4. 1986 (1964 Copyright), Goethe Selected Verse, Introduced and Edited by David Luke, Section: Vier Jahreszeiten (The Four Seasons), Quote Page 130, Penguin Classics: Penguin Books, New York. Verified with scans)

How Can I Know What I Think Till I See What I Say?

Graham Wallas? E. M. Forster? André Gide? Anonymous Little Girl? Anonymous Old Lady? Herbert Samuel? W. H. Auden? C. S. Lewis? Arthur Koestler? Christopher Hollis?

Dear Quote Investigator: Pre-verbal and non-verbal thoughts are vitally important. Yet, there is an intimate relationship between thinking and using language especially when analysis and reflection are required. A family of comical remarks reflect this connection:

  • How can I know what I think till I see what I say?
  • How can I tell what I think till I know what I’ve said?
  • I don’t know what I think until I hear what I say.

Would you please explore this topic?

Quote Investigator: The earliest match known to QI appeared in the 1926 book “The Art of Thought” by Graham Wallas who was Professor Emeritus of Political Science at the University of London. Wallas suggested that the processes of thinking and expressing were entangled for the poet because the precise selection of words was crucial to success. Wallas attributed the saying under examination to an anonymous young girl. Boldface added to excerpts by QI: 1

The little girl had the making of a poet in her who, being told to be sure of her meaning before she spoke, said, “How can I know what I think till I see what I say?” A modern professed thinker must, however, sooner or later in the process of thought, make the conscious effort of expression, with all its risks.

The next match known to QI appeared in the 1927 book “Aspects Of The Novel” by the prominent literary figure E. M. Forster who discussed the recent novel “Les Faux Monnayeurs” (“The Counterfeiters”) by André Gide. Gide’s complex work employed a novel-within-a-novel framework, and its plot was presented via fragments. Forster stated that the novel was “all to pieces logically”.

In the following passage, Forster attributed the saying under examination to an old lady in an anecdote. The phrase “distinguished critic” was a humorous reference to the old lady: 2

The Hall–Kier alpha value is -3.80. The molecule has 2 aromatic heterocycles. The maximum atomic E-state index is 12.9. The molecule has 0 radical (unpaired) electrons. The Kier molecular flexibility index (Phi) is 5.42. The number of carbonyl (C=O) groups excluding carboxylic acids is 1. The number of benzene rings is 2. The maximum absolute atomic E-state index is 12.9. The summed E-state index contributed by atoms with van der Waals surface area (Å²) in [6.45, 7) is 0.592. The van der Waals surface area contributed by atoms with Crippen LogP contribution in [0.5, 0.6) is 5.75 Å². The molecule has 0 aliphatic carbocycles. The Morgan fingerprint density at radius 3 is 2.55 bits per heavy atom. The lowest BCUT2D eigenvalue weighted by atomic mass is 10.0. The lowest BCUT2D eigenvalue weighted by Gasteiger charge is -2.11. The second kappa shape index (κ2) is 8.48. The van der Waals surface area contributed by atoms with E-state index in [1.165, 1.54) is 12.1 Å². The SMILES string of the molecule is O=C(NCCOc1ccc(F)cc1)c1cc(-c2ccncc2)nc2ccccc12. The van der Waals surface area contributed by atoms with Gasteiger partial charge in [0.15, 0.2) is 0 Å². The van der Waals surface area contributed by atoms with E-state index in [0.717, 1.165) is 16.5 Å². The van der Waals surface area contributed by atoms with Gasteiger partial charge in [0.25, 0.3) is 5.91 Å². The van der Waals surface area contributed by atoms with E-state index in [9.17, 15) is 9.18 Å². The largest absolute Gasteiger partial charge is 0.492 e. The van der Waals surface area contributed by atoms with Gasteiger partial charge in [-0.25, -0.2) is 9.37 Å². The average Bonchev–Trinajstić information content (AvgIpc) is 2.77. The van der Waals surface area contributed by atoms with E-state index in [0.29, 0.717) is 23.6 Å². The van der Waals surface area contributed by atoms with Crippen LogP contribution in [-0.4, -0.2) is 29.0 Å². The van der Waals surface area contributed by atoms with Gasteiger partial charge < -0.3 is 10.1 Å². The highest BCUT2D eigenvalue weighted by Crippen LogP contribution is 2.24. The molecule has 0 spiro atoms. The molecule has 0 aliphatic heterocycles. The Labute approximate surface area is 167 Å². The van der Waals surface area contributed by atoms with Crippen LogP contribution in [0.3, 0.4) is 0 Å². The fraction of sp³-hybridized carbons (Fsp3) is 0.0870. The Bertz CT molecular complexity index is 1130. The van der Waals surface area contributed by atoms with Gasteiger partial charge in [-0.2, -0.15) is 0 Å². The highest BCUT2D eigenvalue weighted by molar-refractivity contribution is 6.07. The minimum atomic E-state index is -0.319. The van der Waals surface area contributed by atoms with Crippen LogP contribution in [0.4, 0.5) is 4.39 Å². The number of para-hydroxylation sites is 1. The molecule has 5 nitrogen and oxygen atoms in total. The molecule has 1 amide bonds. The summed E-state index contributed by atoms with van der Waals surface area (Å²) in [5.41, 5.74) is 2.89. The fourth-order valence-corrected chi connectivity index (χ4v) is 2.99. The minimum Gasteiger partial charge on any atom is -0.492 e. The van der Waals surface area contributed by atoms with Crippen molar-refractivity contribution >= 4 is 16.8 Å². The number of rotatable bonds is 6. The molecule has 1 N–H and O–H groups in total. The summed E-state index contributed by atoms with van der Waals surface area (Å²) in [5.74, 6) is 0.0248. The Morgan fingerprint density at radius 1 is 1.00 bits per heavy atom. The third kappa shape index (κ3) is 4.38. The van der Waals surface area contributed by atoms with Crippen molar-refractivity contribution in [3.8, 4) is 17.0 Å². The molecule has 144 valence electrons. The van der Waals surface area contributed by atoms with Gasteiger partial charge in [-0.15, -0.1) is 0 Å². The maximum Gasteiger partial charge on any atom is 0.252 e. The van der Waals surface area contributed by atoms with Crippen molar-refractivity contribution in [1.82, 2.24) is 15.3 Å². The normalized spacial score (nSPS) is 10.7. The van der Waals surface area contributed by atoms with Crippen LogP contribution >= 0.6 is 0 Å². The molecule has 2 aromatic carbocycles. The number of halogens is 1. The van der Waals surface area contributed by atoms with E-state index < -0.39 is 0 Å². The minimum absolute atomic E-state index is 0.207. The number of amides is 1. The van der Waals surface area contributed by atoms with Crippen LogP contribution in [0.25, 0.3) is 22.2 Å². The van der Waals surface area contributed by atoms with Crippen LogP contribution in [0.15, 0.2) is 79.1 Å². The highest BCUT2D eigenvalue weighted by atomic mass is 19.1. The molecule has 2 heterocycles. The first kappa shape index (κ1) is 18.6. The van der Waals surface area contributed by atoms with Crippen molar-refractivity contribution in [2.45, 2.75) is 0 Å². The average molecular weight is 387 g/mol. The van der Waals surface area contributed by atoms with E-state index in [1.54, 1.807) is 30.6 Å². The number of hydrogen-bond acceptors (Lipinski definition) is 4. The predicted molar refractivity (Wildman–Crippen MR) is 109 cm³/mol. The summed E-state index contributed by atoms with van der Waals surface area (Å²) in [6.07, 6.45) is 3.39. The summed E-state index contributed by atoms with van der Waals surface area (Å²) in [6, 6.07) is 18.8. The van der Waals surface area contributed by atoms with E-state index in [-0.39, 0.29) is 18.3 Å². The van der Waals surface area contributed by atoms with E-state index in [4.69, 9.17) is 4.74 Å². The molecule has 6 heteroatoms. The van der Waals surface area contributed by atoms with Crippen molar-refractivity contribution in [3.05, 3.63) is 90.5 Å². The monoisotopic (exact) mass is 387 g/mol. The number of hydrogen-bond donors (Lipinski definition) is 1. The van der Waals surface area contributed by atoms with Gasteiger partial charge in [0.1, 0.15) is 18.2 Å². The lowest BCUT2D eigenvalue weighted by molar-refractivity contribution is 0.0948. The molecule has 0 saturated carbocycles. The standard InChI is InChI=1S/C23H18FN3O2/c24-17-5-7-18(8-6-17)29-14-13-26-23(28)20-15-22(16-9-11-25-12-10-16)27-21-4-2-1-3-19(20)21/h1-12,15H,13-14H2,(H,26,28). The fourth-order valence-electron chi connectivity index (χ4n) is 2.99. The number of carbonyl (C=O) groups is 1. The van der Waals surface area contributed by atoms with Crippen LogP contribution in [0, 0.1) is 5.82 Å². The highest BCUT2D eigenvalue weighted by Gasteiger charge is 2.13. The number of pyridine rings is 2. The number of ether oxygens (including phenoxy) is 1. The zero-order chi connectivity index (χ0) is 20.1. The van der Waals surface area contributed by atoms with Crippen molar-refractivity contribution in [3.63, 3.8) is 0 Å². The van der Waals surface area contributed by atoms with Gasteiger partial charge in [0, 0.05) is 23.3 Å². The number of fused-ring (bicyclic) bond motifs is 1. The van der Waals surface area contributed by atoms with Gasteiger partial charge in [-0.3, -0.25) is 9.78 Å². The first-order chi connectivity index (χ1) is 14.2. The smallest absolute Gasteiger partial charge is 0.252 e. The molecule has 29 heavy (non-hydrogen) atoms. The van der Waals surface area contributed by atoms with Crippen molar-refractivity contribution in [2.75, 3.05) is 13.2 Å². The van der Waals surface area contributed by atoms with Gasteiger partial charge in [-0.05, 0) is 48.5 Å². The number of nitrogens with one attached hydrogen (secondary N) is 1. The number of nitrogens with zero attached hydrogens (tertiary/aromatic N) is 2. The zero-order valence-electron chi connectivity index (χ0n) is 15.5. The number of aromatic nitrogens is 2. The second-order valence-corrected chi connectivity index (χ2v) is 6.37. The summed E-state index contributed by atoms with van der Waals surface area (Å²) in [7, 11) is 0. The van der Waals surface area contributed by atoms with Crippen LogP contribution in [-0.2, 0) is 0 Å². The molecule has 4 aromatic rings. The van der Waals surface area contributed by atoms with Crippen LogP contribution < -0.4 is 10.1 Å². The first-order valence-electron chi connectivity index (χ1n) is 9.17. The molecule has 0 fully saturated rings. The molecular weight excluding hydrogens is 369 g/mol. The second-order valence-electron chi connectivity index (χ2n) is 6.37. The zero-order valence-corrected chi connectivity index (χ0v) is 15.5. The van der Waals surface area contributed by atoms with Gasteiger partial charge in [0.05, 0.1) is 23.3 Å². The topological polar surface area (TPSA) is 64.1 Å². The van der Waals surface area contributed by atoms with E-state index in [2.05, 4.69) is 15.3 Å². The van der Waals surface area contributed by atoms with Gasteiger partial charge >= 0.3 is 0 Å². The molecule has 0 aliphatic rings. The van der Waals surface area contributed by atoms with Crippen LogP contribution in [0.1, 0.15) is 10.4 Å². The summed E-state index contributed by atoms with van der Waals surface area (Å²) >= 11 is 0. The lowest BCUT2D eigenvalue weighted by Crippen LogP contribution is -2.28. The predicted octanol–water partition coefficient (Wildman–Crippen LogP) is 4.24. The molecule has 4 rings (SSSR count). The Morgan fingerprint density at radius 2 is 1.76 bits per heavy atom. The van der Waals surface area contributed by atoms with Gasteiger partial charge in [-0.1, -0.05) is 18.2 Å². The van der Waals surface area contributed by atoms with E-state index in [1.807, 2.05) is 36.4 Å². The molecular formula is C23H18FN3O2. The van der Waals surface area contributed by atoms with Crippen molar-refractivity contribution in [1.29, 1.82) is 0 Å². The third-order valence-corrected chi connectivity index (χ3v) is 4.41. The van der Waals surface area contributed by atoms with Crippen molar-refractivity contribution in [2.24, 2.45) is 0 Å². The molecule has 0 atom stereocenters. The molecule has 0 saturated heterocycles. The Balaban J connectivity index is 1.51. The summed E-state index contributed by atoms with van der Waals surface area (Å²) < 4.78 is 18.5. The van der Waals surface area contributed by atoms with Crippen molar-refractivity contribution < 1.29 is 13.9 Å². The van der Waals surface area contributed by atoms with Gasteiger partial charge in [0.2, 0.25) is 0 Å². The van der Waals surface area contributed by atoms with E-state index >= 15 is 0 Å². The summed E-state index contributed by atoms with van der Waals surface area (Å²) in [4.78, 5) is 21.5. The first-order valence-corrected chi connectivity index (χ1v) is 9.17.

Another distinguished critic has agreed with Gide—that old lady in the anecdote who was accused by her nieces of being illogical. For some time she could not be brought to understand what logic was, and when she grasped its true nature she was not so much angry as contemptuous. “Logic! Good gracious! What rubbish!” she exclaimed. “How can I tell what I think till I see what I say?” Her nieces, educated young women, thought that she was passée; she was really more up to date than they were.

Thus, the saying was popularized by both Graham Wallas and E. M. Forster although both disclaimed credit for authorship. Instead, the words were ascribed to two anonymous figures: a little girl and an old lady. The saying has also been attributed to Gide. The passage above is not easy to parse. But QI believes that the attribution to Gide is based on a misreading of Forster.

Below are additional selected citations in chronological order.

Continue reading How Can I Know What I Think Till I See What I Say?

Notes:

  1. 1926 Copyright, The Art of Thought by Graham Wallas (Professor Emeritus of Political Science at the University of London), Chapter 4: Stages of Control, Quote Page 106, Harcourt, Brace and Company, New York. (Verified with scans)
  2. 1927 Copyright, Aspects Of The Novel by E. M. Forster, Chapter 5: The Plot, Quote Page 152, Harcourt, Brace and Company, New York. (Verified with scans)